Hello, I’m Bart! I grew up in Brussels, with origins in Istanbul, and I now live in Oxford.
I am currently a Policy Officer at the Space Generation Advisory Council (SGAC), where I am responsible for coordinating space policy activities and representing our positions to the United Nations. I am also a guest lecturer at the University of Oxford, where I do some teaching on space innovation for the MBA program. Previously I was at the European Space Agency (ESA), supporting the management of a network of business incubation centers which use space to improve life on Earth, as well as Seraphim Space, the world’s leading VC fund and accelerator program for space technology.
As an undergraduate, I studied Law at University College London with a focus on the European Union and Environmental Law. For my dissertation, I wrote a paper on the topic of “EU Law’s Globalisation and its Effect on Post-Brexit Regulations”, in which I discuss the Brussels Effect and explore the emerging dynamics between sovereign nation-states and regulatory super-states within the context of environmental and technology policy. In 2016, I was accepted as an intercollegiate student in Philosophy at the London School of Economics, where I co-founded the AIBE Summit – Artificial Intelligence in Business & Ethics. Today, it is one of the largest non-profit conferences on AI in the world. After working in venture capital, I then went on to study an MSc in Technology Management, where I founded the UCL Space Society as an interdisciplinary community.
My main interests include space, nature, and philosophy. At the moment, I’m particularly interested in the interplay between the space economy and international security. We are now in the age of Space 4.0 – a multi-agent landscape where governments, businesses, and citizens are all getting involved in the expansion of our civilization. Within this context, the introduction of reusable rockets and small satellites is starting to open up access to space for thousands of people around the world. This not only allows us to witness the beauty of our planet from above, but also creates new opportunities like Earth observation for climate science, satellite constellations for global connectivity, and space stations for commercial activities. With this comes many challenges in space governance, which we will need to address through effective policy and technology solutions.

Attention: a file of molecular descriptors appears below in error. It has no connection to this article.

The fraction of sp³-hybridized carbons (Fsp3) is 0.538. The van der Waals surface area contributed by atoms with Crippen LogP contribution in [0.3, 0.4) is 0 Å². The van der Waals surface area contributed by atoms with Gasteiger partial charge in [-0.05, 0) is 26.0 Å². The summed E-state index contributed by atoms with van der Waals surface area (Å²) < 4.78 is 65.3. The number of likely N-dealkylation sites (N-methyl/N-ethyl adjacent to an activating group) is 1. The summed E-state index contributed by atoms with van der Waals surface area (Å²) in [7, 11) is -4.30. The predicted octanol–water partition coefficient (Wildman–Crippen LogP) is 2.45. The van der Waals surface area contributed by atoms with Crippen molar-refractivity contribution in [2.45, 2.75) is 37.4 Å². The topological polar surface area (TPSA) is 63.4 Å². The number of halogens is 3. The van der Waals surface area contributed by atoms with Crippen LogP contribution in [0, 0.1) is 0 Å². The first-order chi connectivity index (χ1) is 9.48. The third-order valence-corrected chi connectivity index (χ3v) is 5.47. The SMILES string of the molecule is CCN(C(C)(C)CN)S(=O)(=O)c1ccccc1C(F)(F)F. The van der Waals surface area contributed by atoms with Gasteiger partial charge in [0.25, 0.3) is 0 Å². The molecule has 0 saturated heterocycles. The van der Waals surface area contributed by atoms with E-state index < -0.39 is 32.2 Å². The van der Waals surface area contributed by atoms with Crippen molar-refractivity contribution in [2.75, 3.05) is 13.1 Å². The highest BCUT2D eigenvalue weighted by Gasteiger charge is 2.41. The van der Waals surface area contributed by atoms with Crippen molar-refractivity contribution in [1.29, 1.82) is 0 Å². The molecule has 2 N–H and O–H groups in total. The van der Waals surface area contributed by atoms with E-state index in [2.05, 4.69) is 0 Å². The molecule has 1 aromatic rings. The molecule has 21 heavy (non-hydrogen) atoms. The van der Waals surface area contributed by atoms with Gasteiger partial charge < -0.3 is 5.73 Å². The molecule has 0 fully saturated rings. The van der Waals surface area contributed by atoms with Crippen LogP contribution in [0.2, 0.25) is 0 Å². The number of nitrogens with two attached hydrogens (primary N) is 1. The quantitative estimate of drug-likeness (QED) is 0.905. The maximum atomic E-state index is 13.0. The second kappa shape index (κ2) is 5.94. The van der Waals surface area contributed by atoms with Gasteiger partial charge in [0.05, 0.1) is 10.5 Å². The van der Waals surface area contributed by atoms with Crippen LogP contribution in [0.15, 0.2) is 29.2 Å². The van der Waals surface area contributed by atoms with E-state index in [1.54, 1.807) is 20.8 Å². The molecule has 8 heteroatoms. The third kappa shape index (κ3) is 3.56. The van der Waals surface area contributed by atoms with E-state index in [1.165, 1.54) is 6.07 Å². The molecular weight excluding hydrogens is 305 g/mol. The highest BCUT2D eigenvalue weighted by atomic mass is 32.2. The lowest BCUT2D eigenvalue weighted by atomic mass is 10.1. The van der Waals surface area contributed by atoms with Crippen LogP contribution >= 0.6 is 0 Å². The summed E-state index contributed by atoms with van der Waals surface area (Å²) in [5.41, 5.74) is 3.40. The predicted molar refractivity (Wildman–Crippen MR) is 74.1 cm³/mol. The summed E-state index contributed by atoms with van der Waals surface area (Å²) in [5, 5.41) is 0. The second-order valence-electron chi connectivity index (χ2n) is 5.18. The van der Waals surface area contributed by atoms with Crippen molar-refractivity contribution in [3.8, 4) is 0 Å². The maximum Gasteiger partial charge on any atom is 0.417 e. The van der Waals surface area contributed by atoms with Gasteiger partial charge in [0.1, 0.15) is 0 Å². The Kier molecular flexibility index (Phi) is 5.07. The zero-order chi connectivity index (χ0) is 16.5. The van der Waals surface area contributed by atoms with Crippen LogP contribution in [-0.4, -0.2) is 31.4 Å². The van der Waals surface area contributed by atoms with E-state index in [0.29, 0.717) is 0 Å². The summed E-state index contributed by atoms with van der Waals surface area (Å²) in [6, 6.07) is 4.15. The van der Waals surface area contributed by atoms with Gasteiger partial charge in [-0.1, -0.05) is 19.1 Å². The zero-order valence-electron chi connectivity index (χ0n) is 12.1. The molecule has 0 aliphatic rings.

In my free time I enjoy baseball, cycling, swimming, chess, photography, and music. One of my greatest passions are maps – whether it’s to visualize the complexity of the world, better understand a conceptual space, or connect all the thoughts in my mind, I think that mapping is one of the coolest ways to navigate systems and develop new insights. I also love thinking about the many dimensions of aesthetics, including the philosophy of beauty, abstract art, color theory, brand identity, architecture, interior design, and the way in which our physical environment shapes our experience of the world. When I’m not too busy, I like going on long walks and taking photos which capture some of these ideas.
My life is mostly about exploring the big picture. In doing so, there are many fascinating questions to think about: What is the nature of reality? What are the laws that govern our physics? How does intelligence emerge from complexity? How can we transition into a global economy which achieves sustainable development? Which space governance frameworks will allow us to maintain international coordination and peace? Are there any star systems out there with signs of astrobiology? How can we explain such elusive concepts as spacetime, consciousness, and love? Let’s find out!